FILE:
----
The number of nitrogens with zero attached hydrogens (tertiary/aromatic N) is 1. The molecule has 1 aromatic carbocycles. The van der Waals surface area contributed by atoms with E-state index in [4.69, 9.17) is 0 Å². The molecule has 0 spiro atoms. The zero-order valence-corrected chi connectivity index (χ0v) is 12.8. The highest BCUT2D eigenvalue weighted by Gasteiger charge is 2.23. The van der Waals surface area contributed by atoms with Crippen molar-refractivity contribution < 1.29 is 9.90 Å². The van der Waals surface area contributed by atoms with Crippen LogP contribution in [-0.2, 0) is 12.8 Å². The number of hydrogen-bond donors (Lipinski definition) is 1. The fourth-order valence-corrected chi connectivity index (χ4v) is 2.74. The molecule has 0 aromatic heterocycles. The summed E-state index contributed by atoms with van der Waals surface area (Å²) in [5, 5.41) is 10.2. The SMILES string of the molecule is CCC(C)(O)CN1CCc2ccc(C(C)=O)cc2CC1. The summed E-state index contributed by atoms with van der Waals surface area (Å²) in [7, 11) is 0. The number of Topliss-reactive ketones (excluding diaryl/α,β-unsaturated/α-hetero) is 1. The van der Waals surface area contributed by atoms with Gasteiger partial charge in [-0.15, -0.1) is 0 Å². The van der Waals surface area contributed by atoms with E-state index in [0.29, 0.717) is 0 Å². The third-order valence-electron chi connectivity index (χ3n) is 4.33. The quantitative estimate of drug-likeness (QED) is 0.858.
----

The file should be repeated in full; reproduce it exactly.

The number of nitrogens with zero attached hydrogens (tertiary/aromatic N) is 1. The molecule has 1 aromatic carbocycles. The van der Waals surface area contributed by atoms with E-state index in [4.69, 9.17) is 0 Å². The molecule has 0 spiro atoms. The zero-order valence-corrected chi connectivity index (χ0v) is 12.8. The highest BCUT2D eigenvalue weighted by Gasteiger charge is 2.23. The van der Waals surface area contributed by atoms with Crippen molar-refractivity contribution < 1.29 is 9.90 Å². The van der Waals surface area contributed by atoms with Crippen LogP contribution in [-0.2, 0) is 12.8 Å². The number of hydrogen-bond donors (Lipinski definition) is 1. The fourth-order valence-corrected chi connectivity index (χ4v) is 2.74. The molecule has 0 aromatic heterocycles. The summed E-state index contributed by atoms with van der Waals surface area (Å²) in [5, 5.41) is 10.2. The SMILES string of the molecule is CCC(C)(O)CN1CCc2ccc(C(C)=O)cc2CC1. The summed E-state index contributed by atoms with van der Waals surface area (Å²) in [7, 11) is 0. The number of Topliss-reactive ketones (excluding diaryl/α,β-unsaturated/α-hetero) is 1. The van der Waals surface area contributed by atoms with Gasteiger partial charge in [-0.15, -0.1) is 0 Å². The van der Waals surface area contributed by atoms with E-state index in [0.29, 0.717) is 0 Å². The third-order valence-electron chi connectivity index (χ3n) is 4.33. The quantitative estimate of drug-likeness (QED) is 0.858.